On Jun 29, 2014, at 12:11 PM, Joe Niederberger <email@example.com> wrote:
> I don't have empirical evidence to suggest one ratio versus another, but my opinion is this is far too severe.
Well, we haven?t really defined these parts very well. The 75% represents all of the time spent developing and understanding the mathematics. It includes homework, study, lectures, questions, discussions, and problem solving in class, and exams, both reviewing and taking. The 25% represents the rest. I would consider most of what Kirby posted in his latest post of activities to be part of the 25%. For example, going through the buttons on a scientific calculator might have inspirational value, but you can?t expect the students to solve trigonometric problems just because they know where the sin button is on a calculator. Obviously a lot of development and expertise in trigonometry must take place first. And before that, in algebra and geometry. And before that, arithmetic and especially, fractions.
Do you still think my 75% is too much?
> But of course it only does so for those students who are in that milieu. Perhaps a lot of what one easily sees as inherent or natural talent or interest is not really so inherent.
Maybe it is because of globalization but I have seen this natural talent in a very wide variety of cultures lately. One team member had to fly back to Zimbabwe two weeks ago. An arduous journey of three days. And back. In any event, the talent looks the same, even if the culture is different. And, when I did that deep dive into the TIMSS exam results, I found no discernible difference in the progress on the exams, across dozens of countries and every imaginable social factor.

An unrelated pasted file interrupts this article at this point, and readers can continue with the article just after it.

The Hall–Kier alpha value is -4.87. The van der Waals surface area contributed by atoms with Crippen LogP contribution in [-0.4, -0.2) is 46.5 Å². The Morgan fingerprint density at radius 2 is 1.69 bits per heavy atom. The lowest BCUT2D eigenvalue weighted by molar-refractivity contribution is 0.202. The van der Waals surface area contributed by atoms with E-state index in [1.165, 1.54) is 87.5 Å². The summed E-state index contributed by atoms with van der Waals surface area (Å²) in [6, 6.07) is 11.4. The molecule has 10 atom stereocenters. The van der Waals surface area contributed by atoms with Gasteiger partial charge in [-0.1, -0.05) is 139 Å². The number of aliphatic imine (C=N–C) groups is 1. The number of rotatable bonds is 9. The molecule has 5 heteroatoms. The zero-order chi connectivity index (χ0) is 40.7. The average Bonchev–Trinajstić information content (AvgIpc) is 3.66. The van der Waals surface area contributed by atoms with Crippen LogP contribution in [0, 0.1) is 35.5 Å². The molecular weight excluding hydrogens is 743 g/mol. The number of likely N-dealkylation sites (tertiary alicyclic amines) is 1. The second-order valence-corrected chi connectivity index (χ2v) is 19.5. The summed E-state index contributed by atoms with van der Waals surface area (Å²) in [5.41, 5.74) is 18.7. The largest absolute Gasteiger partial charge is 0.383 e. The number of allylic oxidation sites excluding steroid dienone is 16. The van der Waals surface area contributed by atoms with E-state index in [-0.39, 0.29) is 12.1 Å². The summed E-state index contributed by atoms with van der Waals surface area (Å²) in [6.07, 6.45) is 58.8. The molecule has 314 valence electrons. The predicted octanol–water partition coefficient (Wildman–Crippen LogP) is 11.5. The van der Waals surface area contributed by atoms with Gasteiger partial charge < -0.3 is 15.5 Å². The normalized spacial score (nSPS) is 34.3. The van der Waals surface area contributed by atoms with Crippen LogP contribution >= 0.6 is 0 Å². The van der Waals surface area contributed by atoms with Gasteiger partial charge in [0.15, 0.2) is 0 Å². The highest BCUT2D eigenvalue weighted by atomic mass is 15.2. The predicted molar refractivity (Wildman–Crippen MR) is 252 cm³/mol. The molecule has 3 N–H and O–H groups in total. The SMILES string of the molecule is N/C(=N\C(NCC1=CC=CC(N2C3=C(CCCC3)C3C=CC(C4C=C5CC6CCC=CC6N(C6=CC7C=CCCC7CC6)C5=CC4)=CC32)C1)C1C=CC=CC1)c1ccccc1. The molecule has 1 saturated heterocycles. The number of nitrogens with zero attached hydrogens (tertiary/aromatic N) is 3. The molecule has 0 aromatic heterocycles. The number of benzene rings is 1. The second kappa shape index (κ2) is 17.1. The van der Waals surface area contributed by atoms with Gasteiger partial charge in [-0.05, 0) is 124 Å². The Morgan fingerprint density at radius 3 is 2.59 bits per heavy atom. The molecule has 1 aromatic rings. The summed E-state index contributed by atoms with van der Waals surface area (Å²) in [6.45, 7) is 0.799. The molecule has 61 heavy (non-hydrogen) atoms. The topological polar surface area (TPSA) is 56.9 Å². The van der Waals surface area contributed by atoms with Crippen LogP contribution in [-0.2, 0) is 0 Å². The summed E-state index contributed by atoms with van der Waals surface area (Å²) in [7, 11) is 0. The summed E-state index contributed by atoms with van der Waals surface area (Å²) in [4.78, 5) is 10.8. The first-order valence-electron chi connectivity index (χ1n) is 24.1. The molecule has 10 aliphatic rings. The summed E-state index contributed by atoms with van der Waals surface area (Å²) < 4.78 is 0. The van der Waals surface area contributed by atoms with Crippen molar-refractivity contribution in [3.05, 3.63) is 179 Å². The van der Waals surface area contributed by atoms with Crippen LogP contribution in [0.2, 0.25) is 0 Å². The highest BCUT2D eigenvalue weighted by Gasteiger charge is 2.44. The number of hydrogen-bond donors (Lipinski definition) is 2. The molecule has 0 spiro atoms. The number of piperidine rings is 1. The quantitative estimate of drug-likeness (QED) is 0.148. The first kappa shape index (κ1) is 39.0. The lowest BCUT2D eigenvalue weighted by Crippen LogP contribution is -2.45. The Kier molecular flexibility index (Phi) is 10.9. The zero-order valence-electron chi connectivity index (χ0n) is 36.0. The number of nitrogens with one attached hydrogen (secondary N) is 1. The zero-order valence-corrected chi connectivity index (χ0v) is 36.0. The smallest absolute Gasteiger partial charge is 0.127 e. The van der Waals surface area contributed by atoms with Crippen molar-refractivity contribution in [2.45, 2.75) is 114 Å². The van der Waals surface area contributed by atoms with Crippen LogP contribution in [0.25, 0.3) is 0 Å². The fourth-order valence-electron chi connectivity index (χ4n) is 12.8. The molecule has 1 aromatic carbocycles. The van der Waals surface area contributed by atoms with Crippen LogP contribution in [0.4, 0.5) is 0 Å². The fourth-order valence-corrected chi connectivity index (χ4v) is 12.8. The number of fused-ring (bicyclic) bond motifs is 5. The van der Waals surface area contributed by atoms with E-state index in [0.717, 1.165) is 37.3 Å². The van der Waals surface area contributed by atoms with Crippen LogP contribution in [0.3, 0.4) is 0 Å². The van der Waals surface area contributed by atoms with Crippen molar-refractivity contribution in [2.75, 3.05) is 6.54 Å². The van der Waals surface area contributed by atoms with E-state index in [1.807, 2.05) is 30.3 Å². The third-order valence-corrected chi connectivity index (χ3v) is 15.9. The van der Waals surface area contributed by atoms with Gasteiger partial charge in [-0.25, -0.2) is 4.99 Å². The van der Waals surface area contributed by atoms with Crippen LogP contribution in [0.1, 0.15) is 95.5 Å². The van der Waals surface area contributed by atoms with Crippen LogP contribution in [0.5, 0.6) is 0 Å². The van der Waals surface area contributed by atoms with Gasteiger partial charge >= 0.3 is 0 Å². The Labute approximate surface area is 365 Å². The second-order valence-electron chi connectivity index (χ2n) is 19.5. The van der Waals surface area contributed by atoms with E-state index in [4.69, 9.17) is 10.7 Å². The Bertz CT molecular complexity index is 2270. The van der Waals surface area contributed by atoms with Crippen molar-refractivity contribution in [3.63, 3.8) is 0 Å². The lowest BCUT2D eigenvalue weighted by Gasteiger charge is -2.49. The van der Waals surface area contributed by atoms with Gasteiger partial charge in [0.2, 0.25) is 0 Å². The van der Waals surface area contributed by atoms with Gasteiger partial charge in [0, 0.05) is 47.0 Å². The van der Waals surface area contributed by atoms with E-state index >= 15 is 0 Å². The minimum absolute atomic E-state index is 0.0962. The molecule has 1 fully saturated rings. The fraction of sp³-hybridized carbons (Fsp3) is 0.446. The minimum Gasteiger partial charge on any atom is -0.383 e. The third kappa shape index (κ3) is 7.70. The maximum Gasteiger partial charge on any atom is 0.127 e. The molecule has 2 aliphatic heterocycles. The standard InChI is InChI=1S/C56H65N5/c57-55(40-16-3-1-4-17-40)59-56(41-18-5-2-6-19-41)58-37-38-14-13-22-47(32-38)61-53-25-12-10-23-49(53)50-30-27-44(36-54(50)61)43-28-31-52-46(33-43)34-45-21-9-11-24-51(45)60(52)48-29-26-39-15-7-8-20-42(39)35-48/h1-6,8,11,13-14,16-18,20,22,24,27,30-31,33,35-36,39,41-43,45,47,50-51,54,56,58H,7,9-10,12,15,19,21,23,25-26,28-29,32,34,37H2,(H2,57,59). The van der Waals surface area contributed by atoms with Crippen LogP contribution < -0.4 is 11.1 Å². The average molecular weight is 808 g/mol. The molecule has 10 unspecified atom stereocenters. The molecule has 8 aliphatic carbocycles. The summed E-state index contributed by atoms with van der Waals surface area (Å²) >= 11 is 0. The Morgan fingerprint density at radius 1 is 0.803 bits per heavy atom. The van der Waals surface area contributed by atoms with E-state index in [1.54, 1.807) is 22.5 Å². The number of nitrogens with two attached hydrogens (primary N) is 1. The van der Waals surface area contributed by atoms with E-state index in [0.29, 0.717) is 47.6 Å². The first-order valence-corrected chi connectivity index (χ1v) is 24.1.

I know that some are in better circumstances than others to recognize and take advantage of their talent. Some are in circumstances so bad that they might as well not even have the talent. That would have been my life before the algebra class. But when you examine a group of students, all with sufficient circumstances and exposure, then (I claim) it is inherent interest/talent that is the deciding factor. As far as *sufficient circumstances*, the common denominator I have found across all those cultures is that their talent was supported at home and at school. Mine wasn?t supported at home but was supported at school, once I got into the right track. And it wasn?t easy in my case. For example, we often didn?t have electricity. So even though I made it without support at home, that was exceptional. Generally speaking I would say that support at home and at school is necessary and sufficient.
> For those students who really *take off* and fly with the performance aspect, as in music performance, they absolutely need a separate track so they are not bogged down by those less smitten with the performance aspect. I would be happy if in general 80-90% of the population could read the New York Times and readily understand most of the mathematical content found therein (fractions, ratios, basic statistics, etc.) That doesn't require a high degree of performance. It would mean a lot more "recog" in the non-performance track.